If you’re a regular reader of mine, you will already be aware that I love to feed mealworms to some of my feathered friends. In particularly, Christopher, my returning robin who eats them from the palm of my hand.
I leave little piles of the wriggly little grubs out near to the house, just enough to watch my ever-present blackbirds enjoy a feast.
Other than these two, I wonder which birds eat mealworms, and should I be leaving them on the bird table?
Many species of birds enjoy mealworms, probably because they are a naturally-sourced, juicy treat.
Insectivores with their soft beaks and passerines (perching birds) are fond of the grubs.
Some members of the tit family, thrushes, sparrows, wrens, and siskins are among the species that happily visit the garden and partake in a few worms.
What are mealworms?
Brace yourself; mealworms aren’t worms! They are the larvae of the darkling beetle. They remain in this form for a couple of months, even longer if you keep them refrigerated.
In cold weather, they can enter a semi-dormant state to further extend the larvae phase.
Mealworms are a rich brown colour and measure approximately an inch. If you’ve ever been fishing and seen a pot of wriggling maggots, picture those, but 2/3 times bigger and darker colour.
Which birds eat mealworms?
Many songbirds enjoy mealworms, including;
- Blue tit
- Great tit
- Long-tailed tit
- House sparrows
Surprisingly, greedy birds such as pigeons and doves that usually eat anything and everything, aren’t fans of mealworms. They are granivorous birds and need to be ravenous before they’d consider eating mealworms.
Why do birds eat mealworms?
First of all, they are natural. In the wild, birds have to hunt and forage for nutritious and meaty snacks, mealworms are laid out on a platter for them.
They are naturally high in protein, even the dried ones are around 50% protein and 25-30% fat. They are tasty, substantial and filling for the birds, giving them enough energy to
survive cold winter nights.
Can you feed mealworms to the birds all year round?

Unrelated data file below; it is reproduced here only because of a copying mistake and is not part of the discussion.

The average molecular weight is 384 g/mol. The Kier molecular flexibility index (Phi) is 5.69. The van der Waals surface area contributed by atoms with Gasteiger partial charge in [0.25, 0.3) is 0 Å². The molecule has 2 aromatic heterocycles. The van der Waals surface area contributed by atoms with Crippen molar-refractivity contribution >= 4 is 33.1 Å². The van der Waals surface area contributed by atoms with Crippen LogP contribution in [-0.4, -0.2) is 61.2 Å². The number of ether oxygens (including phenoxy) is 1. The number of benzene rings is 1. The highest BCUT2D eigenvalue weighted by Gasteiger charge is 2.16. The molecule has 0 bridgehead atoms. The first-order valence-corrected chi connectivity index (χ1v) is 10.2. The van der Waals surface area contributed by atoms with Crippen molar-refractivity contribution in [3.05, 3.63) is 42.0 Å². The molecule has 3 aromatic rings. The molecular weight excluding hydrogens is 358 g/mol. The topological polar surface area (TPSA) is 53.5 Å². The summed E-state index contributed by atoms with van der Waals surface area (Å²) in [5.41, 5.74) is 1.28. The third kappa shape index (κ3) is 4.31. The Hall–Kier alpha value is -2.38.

Mealworms are a great supplement to birds diets at any time of year.
During winter, when other natural food sources are scarce, mealworms provide birds with valuable nutrition that they wouldn’t otherwise get from fruit and seeds.
During the breeding season, adult birds need to take on board as much protein and fat as possible to keep their energy levels up. It is a busy time for them, what with nest building, rearing their young, and protecting them from predators.
Mealworms are one of the few things from the bird table that adults can safely feed their nestlings. They are natural and nutritional for the babies, but live ones are best as chicks don’t drink water for some days.
Where to put mealworms for the birds
As they are a popular snack amongst many bird species, you can offer mealworms in several ways;
Robins, thrushes, and blackbirds eat from the ground, so a dedicated ground-feeding dish is ideal. I scatter a few on the lawn or in a little pile, but only when I know the birds are around.
Live mealworms wriggle away quickly so only offer enough that they’ll eat in one sitting. Any leftovers will encourage rats, and they’re harmful to hedgehogs.
The more acrobatic birds such as the tits, siskins, and starlings readily eat from hanging feeders. Again, only offer enough to eat in that day, and take any leftovers indoors overnight.
All other birds will dine on mealworms at the bird table. If you’re using live ones, put them in a smooth-edged bowl so they can’t make a run for it!
Which are the best, live or dried mealworms?
The birds don’t really have a preference, and both have similar nutritional value.
However, from personal experience, I find the cheaper dried mealworms to contain a high percentage of husk and very little worm.
If you buy better quality dried ones, they are easier to store as they don’t require refrigeration. Try and remember to soak them before putting them out; when rehydrated, they look more appetising and help to quench the bird’s thirst.
I prefer to feed live mealworms that I pick up from a pet store, but they are more expensive. I feel it adds a little interest for the birds when I scatter them on the lawn; the thrill of the chase!
Many species of birds eat mealworms, but some devour them. I sprinkle a handful each day, some on the table but most on the ground. I have never, ever had to bring any indoors at night, it seems my blackbirds just can’t get enough.